Ah, the last festival of the summer. Yes, with the arrival of autumn topsides (hemispherically speaking), summer matsuri festivals are coming to an end. Most of these involve a bunch of guys (mainly) and girls getting appropriately hammered, then deciding if would be a good idea if they carried an incredibly heavy and ornate shrine (mikoshi) down the road. It’s done with a lot of spirit, shouting, cheering and whistle blowing – something you definitely don’t want to miss if you come to Japan in the summer. See it before people realise that robots could be doing all the hard work for them!
I’ve had the chance to see a good number of matsuri so far, but this time I had the good fortune to be at a friend’s apartment overlooking the whole shebang, which gave a different perspective on things.
The guys at the top of the next picture are like air traffic controllers. At least they would be if planes were carried around everywhere by their foolhardy passengers, and the pilots were drunk and not wearing pants. They also seem to have guys who push against the mikoshi carriers to create extra resistance, as if their job wasn’t hard enough.
These taiko drummers followed the mikoshi around to keep the tempo up and the carriers sufficiently spirited.
And with the summer festivals over, the only thing everyone has to console themselves with is the amazing autumn transformation of leaves into brilliant reds and oranges. Which I guess I’ll grudgingly accept.
As much as I hate to bring up the 80’s, this bike found in Hakone looks like it came straight out of M.A.S.K.:
I wouldn’t be surprised if it could launch depleted Awesomium-tipped missiles out of its sidecar. It would probably also do one of those lame M.A.S.K. transformations, like you put the antenna up and twist the beverage holder and it turns into Slightly Different Motorcycle with Elongated Antenna and Death Cup Holder (TM).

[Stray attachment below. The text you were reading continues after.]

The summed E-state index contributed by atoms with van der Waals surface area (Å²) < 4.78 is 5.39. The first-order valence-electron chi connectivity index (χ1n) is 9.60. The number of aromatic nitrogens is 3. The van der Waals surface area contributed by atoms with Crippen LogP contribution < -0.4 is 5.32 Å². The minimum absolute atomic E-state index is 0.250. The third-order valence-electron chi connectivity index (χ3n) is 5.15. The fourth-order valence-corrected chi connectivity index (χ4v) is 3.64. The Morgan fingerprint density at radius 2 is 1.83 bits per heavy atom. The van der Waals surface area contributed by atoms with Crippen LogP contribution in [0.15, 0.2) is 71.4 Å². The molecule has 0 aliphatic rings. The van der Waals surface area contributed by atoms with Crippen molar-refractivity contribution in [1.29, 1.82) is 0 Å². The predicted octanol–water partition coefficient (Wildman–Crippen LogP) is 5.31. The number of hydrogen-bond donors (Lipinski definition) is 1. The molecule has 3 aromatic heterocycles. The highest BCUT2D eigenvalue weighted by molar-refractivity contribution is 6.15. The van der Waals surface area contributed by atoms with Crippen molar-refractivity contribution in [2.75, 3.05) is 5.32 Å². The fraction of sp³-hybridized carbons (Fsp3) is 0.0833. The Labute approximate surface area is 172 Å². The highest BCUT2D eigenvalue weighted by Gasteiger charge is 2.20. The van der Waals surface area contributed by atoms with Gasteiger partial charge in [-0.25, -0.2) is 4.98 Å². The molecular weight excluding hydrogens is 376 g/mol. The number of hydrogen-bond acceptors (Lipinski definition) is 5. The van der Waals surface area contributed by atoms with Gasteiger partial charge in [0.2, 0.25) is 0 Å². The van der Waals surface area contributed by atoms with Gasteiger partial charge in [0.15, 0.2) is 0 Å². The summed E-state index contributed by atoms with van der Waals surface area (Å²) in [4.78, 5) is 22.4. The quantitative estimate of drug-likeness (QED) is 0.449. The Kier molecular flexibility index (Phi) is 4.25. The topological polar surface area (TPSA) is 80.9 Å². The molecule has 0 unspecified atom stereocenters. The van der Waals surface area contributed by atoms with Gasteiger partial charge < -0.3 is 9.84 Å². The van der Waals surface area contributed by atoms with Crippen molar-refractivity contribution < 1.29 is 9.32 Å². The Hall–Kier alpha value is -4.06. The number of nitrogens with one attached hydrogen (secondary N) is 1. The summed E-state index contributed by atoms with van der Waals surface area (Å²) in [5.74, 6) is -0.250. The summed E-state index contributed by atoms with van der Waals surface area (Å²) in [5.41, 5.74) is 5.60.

At least, I have no evidence that it couldn’t do either of those things, so let’s assume that it could for the sake of clinging to my childhood memories.
During a long weekend in Hakone, a resort town about 2 hours from Tokyo, there was an interesting ice-cream shop:
You really need to click on the photo to see the details, but the sign starts with Strawberry flavour, meanders through slightly less common “Peach”, jags to “Purple Sweet Potato” (popular in Japan), then “Green Soybean”, “Tiny Rice Crackers & Peanuts”, and finally, “Potato Chip”. Not being one to pass up a unique ice cream eating opportunity, I ordered Potato Chip.
I thought that perhaps they used some artificial ingredients to make it, but no. The attendant tipped a packet of chips into a machine which ground them up and blended them with the ice cream. Like so:
Verdict? I can’t believe I’m saying this, but there weren’t enough potato chips. It was more like vanilla soft serve with gritty particles spread throughout, like you had dropped it on the ground but were too cheap to buy another one. Still, for ga rit-based dessert, it was very nice.
I’m interested to know if I could bring my own ingredients along to blend in. Chili? Fondue? Hamburger? And think about how much healthier kids would be eating broccoli ice cream.
I think there could be a market here.